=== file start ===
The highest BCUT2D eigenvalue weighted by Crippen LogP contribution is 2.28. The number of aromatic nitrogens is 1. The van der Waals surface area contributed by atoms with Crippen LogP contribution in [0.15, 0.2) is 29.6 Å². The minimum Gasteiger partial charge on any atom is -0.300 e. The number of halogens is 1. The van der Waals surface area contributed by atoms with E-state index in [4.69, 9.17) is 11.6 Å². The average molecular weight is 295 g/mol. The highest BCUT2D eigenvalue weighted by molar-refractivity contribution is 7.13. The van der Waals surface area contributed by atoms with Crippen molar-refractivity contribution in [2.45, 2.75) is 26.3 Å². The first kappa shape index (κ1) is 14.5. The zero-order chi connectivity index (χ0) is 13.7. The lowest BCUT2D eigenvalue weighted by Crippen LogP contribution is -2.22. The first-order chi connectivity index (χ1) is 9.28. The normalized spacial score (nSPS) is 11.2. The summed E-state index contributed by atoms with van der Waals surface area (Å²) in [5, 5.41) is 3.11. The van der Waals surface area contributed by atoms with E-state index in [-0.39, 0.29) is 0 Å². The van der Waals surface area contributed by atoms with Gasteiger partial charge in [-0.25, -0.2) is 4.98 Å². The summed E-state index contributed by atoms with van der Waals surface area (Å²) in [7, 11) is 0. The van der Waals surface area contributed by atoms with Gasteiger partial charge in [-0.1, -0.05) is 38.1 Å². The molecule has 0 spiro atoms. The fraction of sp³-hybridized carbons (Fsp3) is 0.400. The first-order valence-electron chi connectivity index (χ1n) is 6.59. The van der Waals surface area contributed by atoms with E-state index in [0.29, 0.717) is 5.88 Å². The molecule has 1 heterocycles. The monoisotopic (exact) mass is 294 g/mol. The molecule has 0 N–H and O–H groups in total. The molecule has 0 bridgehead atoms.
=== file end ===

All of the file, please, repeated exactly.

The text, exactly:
The highest BCUT2D eigenvalue weighted by Crippen LogP contribution is 2.28. The number of aromatic nitrogens is 1. The van der Waals surface area contributed by atoms with Crippen LogP contribution in [0.15, 0.2) is 29.6 Å². The minimum Gasteiger partial charge on any atom is -0.300 e. The number of halogens is 1. The van der Waals surface area contributed by atoms with E-state index in [4.69, 9.17) is 11.6 Å². The average molecular weight is 295 g/mol. The highest BCUT2D eigenvalue weighted by molar-refractivity contribution is 7.13. The van der Waals surface area contributed by atoms with Crippen molar-refractivity contribution in [2.45, 2.75) is 26.3 Å². The first kappa shape index (κ1) is 14.5. The zero-order chi connectivity index (χ0) is 13.7. The lowest BCUT2D eigenvalue weighted by Crippen LogP contribution is -2.22. The first-order chi connectivity index (χ1) is 9.28. The normalized spacial score (nSPS) is 11.2. The summed E-state index contributed by atoms with van der Waals surface area (Å²) in [5, 5.41) is 3.11. The van der Waals surface area contributed by atoms with E-state index in [-0.39, 0.29) is 0 Å². The van der Waals surface area contributed by atoms with Gasteiger partial charge in [-0.25, -0.2) is 4.98 Å². The summed E-state index contributed by atoms with van der Waals surface area (Å²) in [7, 11) is 0. The van der Waals surface area contributed by atoms with Gasteiger partial charge in [-0.1, -0.05) is 38.1 Å². The molecule has 0 spiro atoms. The fraction of sp³-hybridized carbons (Fsp3) is 0.400. The first-order valence-electron chi connectivity index (χ1n) is 6.59. The van der Waals surface area contributed by atoms with E-state index in [0.29, 0.717) is 5.88 Å². The molecule has 1 heterocycles. The monoisotopic (exact) mass is 294 g/mol. The molecule has 0 N–H and O–H groups in total. The molecule has 0 bridgehead atoms.